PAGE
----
Any new elections are not going to return a Ukrainian president that will advance any Kremlin plan.  Any vote on the unity vis a vis federalisation of Ukraine is also unlikely to produce the federally desired Kremlin results.  Any new RADA elections seem unlikely to return an eastern favouring majority at the time of writing either.

Thus the Kremlin is still faced with only 3 options to retain significant influence over Ukraine – Annexation in part or in full, continued insurgency and destabilisation, or forcing the complete collapse of Ukraine as a State.  For Ukraine it seems it faces the outcome of whether the Kremlin choice is one of coercion via a slow Chinese water torture, or one of rapid forceful violation.

Allowing Ukraine to head westward without significant resistance – if allowing it at all – is not a Kremlin option.  Ergo working on the premise, any pauses for negotiation agreed to by The Kremlin will be done so with a view to mitigating the threats toward it either directly or via third parties – whilst its goal remains the same.

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Something local – Arcadia redevelopment, Odessa

January 5, 2014

Elsewhere in cyberspace some months ago, I noted that the famous/infamous Ibiza nightclub in Arcadia was being demolished – and presumably rebuilt.

Since then, the main thoroughfare has also been completely ripped up and many of the small stores that lined the route demolished too.

What was this

ibiza

is currently this

arcadia

Blimey!  Summer tourist/beach life central looks anything but.

However, reconstruction begins immediately after the Orthodox Christmas – presumably to be completed by 1st June when Arcadia is normally officially opened for the summer season.  (Though it has to be said for those of us who live in Acradia, “officially” means very little as it is home.)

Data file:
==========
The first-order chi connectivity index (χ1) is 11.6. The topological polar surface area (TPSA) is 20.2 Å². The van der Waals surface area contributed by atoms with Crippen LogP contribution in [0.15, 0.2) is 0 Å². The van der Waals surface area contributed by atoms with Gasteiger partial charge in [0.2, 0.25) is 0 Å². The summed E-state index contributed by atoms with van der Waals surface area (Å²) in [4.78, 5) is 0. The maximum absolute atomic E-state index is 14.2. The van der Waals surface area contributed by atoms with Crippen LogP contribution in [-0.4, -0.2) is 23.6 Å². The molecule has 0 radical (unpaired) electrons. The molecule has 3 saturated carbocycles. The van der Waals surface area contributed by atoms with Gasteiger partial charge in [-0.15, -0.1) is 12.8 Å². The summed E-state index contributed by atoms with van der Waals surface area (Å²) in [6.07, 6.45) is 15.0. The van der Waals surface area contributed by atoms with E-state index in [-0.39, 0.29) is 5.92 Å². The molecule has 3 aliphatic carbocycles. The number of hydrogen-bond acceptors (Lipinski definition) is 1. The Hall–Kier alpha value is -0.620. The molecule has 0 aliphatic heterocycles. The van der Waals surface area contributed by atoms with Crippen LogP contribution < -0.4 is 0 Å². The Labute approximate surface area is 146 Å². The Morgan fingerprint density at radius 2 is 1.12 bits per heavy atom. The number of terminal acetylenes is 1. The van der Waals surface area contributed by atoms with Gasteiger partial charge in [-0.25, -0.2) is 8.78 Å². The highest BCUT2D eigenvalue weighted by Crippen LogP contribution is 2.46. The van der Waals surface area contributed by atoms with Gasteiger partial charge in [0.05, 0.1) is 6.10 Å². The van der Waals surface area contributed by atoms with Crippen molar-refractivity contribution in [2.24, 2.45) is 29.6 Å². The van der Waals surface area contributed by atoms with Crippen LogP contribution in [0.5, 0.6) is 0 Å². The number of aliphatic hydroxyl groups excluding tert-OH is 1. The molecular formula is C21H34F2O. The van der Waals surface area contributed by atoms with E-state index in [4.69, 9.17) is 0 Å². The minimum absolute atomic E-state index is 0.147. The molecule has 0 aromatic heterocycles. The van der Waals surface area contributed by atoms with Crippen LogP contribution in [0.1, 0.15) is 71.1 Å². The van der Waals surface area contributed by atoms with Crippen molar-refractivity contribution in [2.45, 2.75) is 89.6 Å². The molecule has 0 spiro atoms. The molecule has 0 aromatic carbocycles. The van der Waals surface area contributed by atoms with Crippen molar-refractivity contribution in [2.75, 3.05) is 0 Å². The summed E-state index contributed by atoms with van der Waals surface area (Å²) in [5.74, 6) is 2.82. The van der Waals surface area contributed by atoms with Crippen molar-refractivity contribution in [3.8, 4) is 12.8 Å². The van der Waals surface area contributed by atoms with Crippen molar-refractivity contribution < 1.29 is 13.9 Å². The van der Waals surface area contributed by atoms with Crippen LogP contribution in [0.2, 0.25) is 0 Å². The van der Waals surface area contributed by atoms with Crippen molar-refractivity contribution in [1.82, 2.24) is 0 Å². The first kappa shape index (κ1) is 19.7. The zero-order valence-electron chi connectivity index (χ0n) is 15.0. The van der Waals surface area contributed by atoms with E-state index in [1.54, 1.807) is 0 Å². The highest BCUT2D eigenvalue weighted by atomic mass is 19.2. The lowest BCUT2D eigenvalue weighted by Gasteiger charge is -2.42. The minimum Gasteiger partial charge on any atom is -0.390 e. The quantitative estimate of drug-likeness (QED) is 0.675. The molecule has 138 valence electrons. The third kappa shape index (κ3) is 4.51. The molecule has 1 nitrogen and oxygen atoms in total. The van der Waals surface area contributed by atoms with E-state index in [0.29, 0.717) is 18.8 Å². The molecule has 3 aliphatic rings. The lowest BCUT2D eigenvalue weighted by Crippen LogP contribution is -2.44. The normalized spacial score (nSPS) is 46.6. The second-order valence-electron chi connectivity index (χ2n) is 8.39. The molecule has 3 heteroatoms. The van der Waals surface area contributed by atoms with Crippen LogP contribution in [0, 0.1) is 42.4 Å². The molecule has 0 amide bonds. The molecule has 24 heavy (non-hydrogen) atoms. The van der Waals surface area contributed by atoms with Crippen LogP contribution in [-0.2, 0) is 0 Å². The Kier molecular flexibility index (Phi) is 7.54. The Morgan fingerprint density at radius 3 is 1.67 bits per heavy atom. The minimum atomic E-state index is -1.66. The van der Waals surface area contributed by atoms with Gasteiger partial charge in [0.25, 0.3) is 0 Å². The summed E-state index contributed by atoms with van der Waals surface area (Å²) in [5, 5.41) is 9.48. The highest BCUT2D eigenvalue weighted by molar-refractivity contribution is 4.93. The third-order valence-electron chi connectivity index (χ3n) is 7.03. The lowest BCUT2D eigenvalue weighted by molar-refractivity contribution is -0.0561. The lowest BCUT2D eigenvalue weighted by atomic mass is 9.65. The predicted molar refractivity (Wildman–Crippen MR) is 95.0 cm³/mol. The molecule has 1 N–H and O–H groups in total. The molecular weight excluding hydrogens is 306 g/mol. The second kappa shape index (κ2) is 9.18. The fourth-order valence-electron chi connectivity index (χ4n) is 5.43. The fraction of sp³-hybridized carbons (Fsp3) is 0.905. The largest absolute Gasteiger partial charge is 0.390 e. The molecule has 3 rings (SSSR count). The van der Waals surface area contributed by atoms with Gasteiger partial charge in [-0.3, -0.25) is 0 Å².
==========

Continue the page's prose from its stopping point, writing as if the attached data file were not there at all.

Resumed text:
It will be interesting to see the end results, as to be quite honest, it was better than OK (if not fantastic) before Arcadia was deemed necessary for a face lift.  I have certainly been to far worse similar developments in Greece and Spain.

One has to hope that the de facto summer city centre will be ready on time simply for the benefit of the local  economy.

Right, back to matters political/policy led tomorrow.  I simply fancied a change today.

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Lest we forget – Anniversary of the Odessa Massacres

October 25, 2013

Living in Odessa , it is perhaps necessary for me to take a pause and ignore the current politics of the day, for a fleeting moment and look to local history.

This week marked the 72 anniversary of the 1941 Odessa massacres.

These massacres carried out predominantly  by the Romanian army on the orders of Lieutenant-Colonel Nicolae Deleanu and Lieutenant-Colonel C. D. Nicolescu – resulting in the deaths of approximately 99,000 Jews between 22 and 28 October 1941, with a further 35000 Jews moved to the ghetto of Slobodka where most died from exposure.

A somber moment for reflection that dictates suspending commentary on the current political shenanigans for 24 hours.

Odessa-2-269-Dec41Monument.

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Odessa International Jazz Festival 19 – 22 September

September 15, 2013

Away from the world of Ukrainian politics and policy – briefly at least – I will draw your attention to the annual Odessa International Jazz Festival that takes place next week over a four day period.

Amongst this years performers are  Yuri Kuznetsov Honored Artist of Ukraine (Ukraine), Anatoly Vapirov (Bulgaria ), Anatoly Vapirov (a frequent guest at the Odessa Jazz Festival), Cuban violinist Omar Puente, German trio Benedict Yanelya (Germany – Spain – Canada), Lisa Henry & Oleg Butman Trio ( USA – Russia ),  Henry Fox, who will perform with a trio of Oleg Butman ( Russia ), Kuba Stankiewicz ( Poland), Dario Pinelli & Binario Swing ( Italy), Benjamin Faugloire Project ( France), Ahimsa ( India – Germany), Roman Tulei Trio ( Switzerland), FKP Trio ( Ukraine), Asea Sool ( Georgia – Ukraine), Samokhin Band ( Poland), Liberty ( Transnistria), Jam Band ( Ukraine), and Odessa’s Swing Dance Studio – to name but a few.